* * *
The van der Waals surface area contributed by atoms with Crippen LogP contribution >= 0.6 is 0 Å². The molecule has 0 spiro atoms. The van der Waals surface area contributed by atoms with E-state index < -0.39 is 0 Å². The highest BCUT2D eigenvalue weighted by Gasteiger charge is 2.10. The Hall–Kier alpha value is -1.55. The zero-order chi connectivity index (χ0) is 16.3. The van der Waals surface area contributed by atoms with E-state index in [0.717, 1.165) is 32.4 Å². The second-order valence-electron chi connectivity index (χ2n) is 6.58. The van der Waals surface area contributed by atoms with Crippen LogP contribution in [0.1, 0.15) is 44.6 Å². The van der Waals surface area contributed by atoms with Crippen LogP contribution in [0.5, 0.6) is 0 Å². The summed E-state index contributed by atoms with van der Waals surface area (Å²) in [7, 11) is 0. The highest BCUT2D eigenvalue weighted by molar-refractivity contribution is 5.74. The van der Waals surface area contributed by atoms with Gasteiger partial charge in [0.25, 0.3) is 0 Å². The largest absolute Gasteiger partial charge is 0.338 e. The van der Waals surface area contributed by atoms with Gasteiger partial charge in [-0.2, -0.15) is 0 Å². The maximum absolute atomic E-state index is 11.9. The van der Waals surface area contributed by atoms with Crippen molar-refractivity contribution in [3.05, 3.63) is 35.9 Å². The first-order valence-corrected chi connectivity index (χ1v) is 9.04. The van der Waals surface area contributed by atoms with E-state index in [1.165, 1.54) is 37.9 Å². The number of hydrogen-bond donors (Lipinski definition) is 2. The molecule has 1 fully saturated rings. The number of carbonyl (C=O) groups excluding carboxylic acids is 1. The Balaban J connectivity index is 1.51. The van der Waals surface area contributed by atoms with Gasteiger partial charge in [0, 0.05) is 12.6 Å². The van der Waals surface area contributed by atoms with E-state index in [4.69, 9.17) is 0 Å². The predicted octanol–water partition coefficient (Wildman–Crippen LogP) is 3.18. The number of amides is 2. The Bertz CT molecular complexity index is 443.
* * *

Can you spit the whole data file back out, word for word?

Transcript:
The van der Waals surface area contributed by atoms with Crippen LogP contribution >= 0.6 is 0 Å². The molecule has 0 spiro atoms. The van der Waals surface area contributed by atoms with E-state index < -0.39 is 0 Å². The highest BCUT2D eigenvalue weighted by Gasteiger charge is 2.10. The Hall–Kier alpha value is -1.55. The zero-order chi connectivity index (χ0) is 16.3. The van der Waals surface area contributed by atoms with E-state index in [0.717, 1.165) is 32.4 Å². The second-order valence-electron chi connectivity index (χ2n) is 6.58. The van der Waals surface area contributed by atoms with Crippen LogP contribution in [0.1, 0.15) is 44.6 Å². The van der Waals surface area contributed by atoms with Crippen LogP contribution in [0.5, 0.6) is 0 Å². The summed E-state index contributed by atoms with van der Waals surface area (Å²) in [7, 11) is 0. The highest BCUT2D eigenvalue weighted by molar-refractivity contribution is 5.74. The van der Waals surface area contributed by atoms with Gasteiger partial charge in [0.25, 0.3) is 0 Å². The largest absolute Gasteiger partial charge is 0.338 e. The van der Waals surface area contributed by atoms with Gasteiger partial charge in [-0.2, -0.15) is 0 Å². The maximum absolute atomic E-state index is 11.9. The van der Waals surface area contributed by atoms with Crippen molar-refractivity contribution in [3.05, 3.63) is 35.9 Å². The first-order valence-corrected chi connectivity index (χ1v) is 9.04. The van der Waals surface area contributed by atoms with E-state index in [1.165, 1.54) is 37.9 Å². The number of hydrogen-bond donors (Lipinski definition) is 2. The molecule has 1 fully saturated rings. The number of carbonyl (C=O) groups excluding carboxylic acids is 1. The Balaban J connectivity index is 1.51. The van der Waals surface area contributed by atoms with Gasteiger partial charge in [0, 0.05) is 12.6 Å². The van der Waals surface area contributed by atoms with E-state index in [4.69, 9.17) is 0 Å². The predicted octanol–water partition coefficient (Wildman–Crippen LogP) is 3.18. The number of amides is 2. The Bertz CT molecular complexity index is 443.